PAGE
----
When you introduce yourself in a meeting and the person on the other side of the table asks what you do, I bet you don’t just say your job title and that’s it. So why would this be any different when you want to make your first digital impression?

LinkedIn have shown that when you are being searched and there is a list of bland similar headlines, those with a headline which is unique, invites you to find out more and get more click-throughs to the full profile page. Which is exactly what you want – provided of course the rest of your profile is content rich and relevant. That can be for another blog.

After all, as Juliet said, “a rose by any other name would smell as sweet”.

Digital Leadership Associates: We are Global Social Media Management Consultancy. We do three things:
Social Media StrategySocial Selling and Social Media Management. Drop us an email or call one of our founders on 00 44 7823 534 557 and let’s talk about how we can make an impact on your organisation.


Has GDPR Killed Email Marketing?

Has GDPR Killed Email Marketing?

by Tim Hughes | @Timothy_Hughes | LinkedIn

Must admit I missed this article, it was only after Alex Low, who runs my Social Selling practice pointed it out, that I read it.

Wetherspoons just deleted its entire customer email database – on purpose

To save you reading it, Wetherspoons had previously been fined for sharing customer data. With the new GDPR regulations in place they carried out a risk assessment and decided to delete their email database.

That’s right they have deleted the entire email database.


With GDPR, companies now need a fool-proof system to show that a customer has given consent to hold that data.  As a sales guy, I’ve held customer data and tended to work on the basis that we would “print and be damned”.  Not anymore.

In the past, if you registered your address or telephone number to stop cold callers or mail shots the fines were around £2,000 ($2,600), which is no more than a “slap on the wrist”.  A recent study by NCC Group found that fines from the ICO in 2016 would have shot up from £880,500 to £69m if GDPR had been in force.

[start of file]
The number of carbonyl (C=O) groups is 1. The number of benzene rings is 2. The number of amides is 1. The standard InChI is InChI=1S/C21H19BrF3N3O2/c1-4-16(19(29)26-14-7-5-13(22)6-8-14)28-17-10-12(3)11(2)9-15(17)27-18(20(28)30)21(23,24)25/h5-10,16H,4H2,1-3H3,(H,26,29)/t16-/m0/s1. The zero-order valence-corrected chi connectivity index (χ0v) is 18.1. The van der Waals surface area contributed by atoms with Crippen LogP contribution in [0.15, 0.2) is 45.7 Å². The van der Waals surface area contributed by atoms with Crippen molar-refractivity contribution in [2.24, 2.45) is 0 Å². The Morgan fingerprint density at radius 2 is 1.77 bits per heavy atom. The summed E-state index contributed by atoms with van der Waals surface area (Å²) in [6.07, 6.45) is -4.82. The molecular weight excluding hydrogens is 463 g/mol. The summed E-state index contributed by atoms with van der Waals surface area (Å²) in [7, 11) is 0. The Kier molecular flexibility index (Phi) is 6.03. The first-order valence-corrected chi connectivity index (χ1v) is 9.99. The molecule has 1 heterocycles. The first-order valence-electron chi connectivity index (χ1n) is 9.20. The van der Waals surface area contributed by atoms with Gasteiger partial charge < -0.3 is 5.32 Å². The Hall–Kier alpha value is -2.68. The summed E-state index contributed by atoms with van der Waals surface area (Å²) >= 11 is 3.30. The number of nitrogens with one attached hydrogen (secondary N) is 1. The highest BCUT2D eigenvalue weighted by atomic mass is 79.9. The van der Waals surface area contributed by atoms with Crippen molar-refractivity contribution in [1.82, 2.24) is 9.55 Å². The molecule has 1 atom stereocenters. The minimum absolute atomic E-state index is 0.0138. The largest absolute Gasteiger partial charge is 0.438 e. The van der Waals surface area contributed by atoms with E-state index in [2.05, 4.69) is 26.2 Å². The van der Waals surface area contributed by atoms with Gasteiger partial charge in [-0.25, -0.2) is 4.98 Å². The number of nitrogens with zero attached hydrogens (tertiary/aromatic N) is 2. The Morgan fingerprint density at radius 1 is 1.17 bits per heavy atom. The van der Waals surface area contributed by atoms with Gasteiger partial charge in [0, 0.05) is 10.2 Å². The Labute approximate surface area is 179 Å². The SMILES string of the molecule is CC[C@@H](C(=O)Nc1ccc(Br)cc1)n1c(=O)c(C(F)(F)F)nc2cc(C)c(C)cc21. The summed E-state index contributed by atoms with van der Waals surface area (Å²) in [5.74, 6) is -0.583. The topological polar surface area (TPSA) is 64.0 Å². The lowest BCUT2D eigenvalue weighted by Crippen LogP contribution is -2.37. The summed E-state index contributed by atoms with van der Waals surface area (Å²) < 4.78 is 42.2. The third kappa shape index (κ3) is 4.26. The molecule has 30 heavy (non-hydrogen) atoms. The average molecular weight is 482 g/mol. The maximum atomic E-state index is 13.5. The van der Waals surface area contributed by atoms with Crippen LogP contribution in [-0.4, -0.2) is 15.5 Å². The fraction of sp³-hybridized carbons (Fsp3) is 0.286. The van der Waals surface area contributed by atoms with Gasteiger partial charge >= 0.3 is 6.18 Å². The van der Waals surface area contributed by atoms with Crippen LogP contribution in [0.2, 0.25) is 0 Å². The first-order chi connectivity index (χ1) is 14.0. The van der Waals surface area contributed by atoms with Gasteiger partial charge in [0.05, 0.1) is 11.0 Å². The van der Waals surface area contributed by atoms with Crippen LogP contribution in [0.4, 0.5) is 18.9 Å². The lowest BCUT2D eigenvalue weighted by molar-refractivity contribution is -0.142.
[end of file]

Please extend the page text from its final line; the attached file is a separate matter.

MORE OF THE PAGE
You cannot bluff your way out of it anymore.

A spokesperson told WIRED: “Following the data breach in December 2015, Wetherspoons has been reviewing all the data it holds and looking to minimise.

“We felt, on balance, that we would rather not hold even email addresses for customers. The less customer information we have, which now is almost none, then the less risk associated with data.”

So how on earth, will Wetherspoons have a conversation with customers?  Simple.

Where are your customers pretty much all the time nowadays?  On social media of course.

This is the email that Wetherspoons sent out. As you can see, they still will connect to customers on social.  [Graphic below]

So what is GDPR?

The GDPR is a set of rules designed to provide clarity, transparency and protection for the personal information of all European Union (EU) citizens. It focuses on protecting this information from unauthorised access and ensuring customers understand and can control how their personal information is being collected, used and shared.  Think of it as the IT world “growing up” and the recognition that it’s not fair that we are interrupted by companies.